Contemporary nuclear structure studies aim at investigations of atomic nuclei far from the line of stability. Long-standing fundamental questions to be addressed are:
• What are the limits of existence of atomic nuclei?
• How does nuclear shell structure evolve with the number of nucleons?
• Where does the periodic table of elements end?
• What is the origin of the heavy elements?
To reach and investigate the most exotic nuclear species, the future of nuclear physics in Europe foresees the construction of international radioactive ion-beam facilties. One new major accelerator center is FAIR, and the NUSTAR scientific pillar of FAIR receives its scientific justification by and large from the questions posed above. With the FAIR horizon in the years 202x, nuclear physicists throughout Europe prepare for this and related facilities, at optimum by means of physics driven R&D on new or revised production and detection schemes of exotic nuclear species.
One example is the LYCCA device, which became the first NUSTAR device with a FAIR approved Technical Design Report. The main objective of LYCCA is to uniquely characterize exotic nuclei by their mass, A, and charge, Z. The nuclei are secondary reaction products following Coulomb excitation, direct reactions, or fragmentation reactions of relativistic radioactive ion beams. These beams are to be provided by the new Super-FRagment Separator (Super-FRS). They will have energies of 100-300 MeV/u when hitting the secondary target in the HISPEC focus of the NuSTAR Low-Energy Cave.
The detection scheme of LYCCA-0 within the PRESPEC campaigns, i.e. the HISPEC precursor at the existing GSI facility, is sketched below. A radioactive ion beam (RIB) enters the focal plane experiment area from the left (see also the photograph of PRESPEC), along with A- und Z-identification by detectors related to the roughly 80 meter long GSI Fragment Separator (not shown). The beam passes first a time-of-flight (ToF) start detector - a large plastic scintillator membrane with 32-fold photomultiplier read-out - before it hits the secondary target, where the nuclear reaction of interest is being induced. The reaction products emit gamma-radiation from excited nuclear states, which is detected by an array of high-resolution germanium detectors (not shown) - previously EUROBALL cluster detectors, at present AGATA modules.
This gamma radiation must be Doppler-corrected and associated with a given nuclear species, and both these tasks serves LYCCA. The former is done by double-sided silicon strip detectors (DSSSD), which provide (x,y) tracking position information both near the target and in the LYCCA chamber. These DSSSD measure also the energy loss, ΔE, of the heavy-ion, which in conjunction with their total energy, E, provides the proton number, Z, of the reaction products. ΔZ/Z<0.5/100 has been achieved in the first PRESPEC experiments. The LYCCA chamber also hosts a ToF stop detector of the same kind as the ToF start detector. These detectors measure the flight time with a precision of Δt<25 ps (σ<10 ps). Together with the information of the tracked flight path and the total energy measurement in the CsI detector elements, ΔA/A<1.0/100 has already been reached.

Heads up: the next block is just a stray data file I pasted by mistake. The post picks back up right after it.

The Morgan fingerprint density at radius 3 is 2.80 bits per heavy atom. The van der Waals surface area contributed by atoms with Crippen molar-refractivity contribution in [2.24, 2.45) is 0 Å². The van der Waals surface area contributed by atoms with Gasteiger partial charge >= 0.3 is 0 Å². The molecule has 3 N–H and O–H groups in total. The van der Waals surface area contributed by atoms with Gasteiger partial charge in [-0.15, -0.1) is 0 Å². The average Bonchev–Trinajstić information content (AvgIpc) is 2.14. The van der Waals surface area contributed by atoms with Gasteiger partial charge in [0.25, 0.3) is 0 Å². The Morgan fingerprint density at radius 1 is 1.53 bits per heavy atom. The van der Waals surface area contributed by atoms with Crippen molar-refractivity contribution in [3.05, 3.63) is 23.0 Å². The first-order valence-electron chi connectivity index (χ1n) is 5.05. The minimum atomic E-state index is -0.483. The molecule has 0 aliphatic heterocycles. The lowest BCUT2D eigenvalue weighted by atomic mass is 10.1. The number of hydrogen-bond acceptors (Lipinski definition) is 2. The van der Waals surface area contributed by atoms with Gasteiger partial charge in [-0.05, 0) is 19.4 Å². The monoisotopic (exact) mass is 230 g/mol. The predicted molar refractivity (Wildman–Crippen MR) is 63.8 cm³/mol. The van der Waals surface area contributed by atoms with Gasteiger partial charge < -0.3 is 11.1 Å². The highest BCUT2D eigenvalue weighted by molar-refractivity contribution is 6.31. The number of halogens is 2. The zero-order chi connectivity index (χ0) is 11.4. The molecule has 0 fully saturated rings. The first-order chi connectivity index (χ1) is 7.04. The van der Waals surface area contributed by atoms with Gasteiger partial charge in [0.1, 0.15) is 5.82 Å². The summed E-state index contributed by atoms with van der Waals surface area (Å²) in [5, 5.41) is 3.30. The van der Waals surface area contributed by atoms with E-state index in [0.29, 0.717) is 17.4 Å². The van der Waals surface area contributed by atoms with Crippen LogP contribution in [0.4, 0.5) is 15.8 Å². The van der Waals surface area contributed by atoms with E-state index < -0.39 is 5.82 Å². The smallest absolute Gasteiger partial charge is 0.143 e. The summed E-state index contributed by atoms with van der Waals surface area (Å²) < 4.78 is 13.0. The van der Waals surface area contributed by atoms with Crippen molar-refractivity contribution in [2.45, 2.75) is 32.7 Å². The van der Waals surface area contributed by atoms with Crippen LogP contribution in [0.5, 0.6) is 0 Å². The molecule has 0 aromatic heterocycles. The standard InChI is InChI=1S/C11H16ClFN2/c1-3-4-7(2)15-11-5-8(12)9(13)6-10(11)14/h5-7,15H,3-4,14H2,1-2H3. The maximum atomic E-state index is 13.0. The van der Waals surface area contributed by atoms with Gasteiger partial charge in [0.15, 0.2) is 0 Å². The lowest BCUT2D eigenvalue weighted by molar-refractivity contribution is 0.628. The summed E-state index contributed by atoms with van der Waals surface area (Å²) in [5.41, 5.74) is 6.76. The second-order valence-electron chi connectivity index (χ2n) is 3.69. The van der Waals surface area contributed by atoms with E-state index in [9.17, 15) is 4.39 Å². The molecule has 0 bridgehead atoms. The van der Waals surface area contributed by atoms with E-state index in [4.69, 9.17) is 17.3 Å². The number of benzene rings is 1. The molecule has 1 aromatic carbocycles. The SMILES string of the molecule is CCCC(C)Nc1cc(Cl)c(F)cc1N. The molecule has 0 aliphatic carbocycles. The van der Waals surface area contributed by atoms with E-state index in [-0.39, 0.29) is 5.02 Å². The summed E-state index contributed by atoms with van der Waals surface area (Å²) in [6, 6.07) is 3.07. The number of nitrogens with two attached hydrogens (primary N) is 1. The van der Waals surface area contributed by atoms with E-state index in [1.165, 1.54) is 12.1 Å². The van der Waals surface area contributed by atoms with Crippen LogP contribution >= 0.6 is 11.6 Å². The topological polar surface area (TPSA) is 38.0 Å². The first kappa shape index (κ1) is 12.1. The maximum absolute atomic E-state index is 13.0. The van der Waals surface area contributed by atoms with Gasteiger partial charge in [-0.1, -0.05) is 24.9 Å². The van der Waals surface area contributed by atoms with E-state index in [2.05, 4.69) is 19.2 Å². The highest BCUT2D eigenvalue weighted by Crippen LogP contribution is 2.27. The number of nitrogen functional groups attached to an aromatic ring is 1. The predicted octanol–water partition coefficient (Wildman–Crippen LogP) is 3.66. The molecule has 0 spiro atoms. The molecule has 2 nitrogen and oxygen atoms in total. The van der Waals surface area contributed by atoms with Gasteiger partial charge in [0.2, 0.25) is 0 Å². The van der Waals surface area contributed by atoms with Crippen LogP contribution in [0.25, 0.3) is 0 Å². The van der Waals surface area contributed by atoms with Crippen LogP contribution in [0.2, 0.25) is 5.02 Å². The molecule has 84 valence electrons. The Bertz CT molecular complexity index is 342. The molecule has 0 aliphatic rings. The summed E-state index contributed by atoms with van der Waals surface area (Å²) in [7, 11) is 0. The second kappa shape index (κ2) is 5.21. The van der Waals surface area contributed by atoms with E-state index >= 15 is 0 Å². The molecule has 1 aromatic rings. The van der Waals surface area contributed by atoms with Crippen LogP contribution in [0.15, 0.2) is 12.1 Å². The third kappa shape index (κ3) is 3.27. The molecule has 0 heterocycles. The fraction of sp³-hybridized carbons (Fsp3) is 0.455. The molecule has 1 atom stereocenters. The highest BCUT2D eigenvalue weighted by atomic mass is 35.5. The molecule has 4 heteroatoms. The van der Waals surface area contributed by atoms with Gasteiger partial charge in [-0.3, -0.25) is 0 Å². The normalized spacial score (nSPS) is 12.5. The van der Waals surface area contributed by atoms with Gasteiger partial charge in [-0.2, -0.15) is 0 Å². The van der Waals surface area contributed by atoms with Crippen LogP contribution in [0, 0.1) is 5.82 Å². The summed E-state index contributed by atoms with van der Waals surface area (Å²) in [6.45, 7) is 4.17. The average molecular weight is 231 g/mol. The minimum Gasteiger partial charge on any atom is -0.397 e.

LYCCA is a flexible array of detector modules. Each module comprises a set of 9 cesiumiodid (CsI) detectors for the energy measurement of the reaction products and one 32x32 double-sided Si-strip detector (DSSSD) for energy loss and position information. Up to 30 such modules can be hosted by the LYCCA chamber. For the measurement of the time-of-flight between the target position and the LYCCA chamber, a detector prototype made of polycristalline diamond wafers has been tested during the first physics driven LYCCA-0 commissioing phase (2010-2011) by the UK collaborators. During the PreSPEC-AGATA experiment phase (2012 and 2014), this target ToF start signal is being generated by a medium-sized ultra-fast scintillator in conjunction with a 12-fold photomultiplier tube readout, similar to the existing large-membrane ToF detectors.
Since the FAIR project as such is delayed, the LYCCA collaboration decided to maintain the instrument 2017-202x at a dedicated beamline of the 10 MV Tandem accelerator of the University of Cologne. The significantly lower beam energies and thus different nuclear reaction physics led to a reconfiguration from a plain wall to a tunnel (16 LYCCA modules) plus wall (3x3 modules, center empty). Readout electronics and data acquisition, however, resemble the final NUSTAR-LYCCA configuration.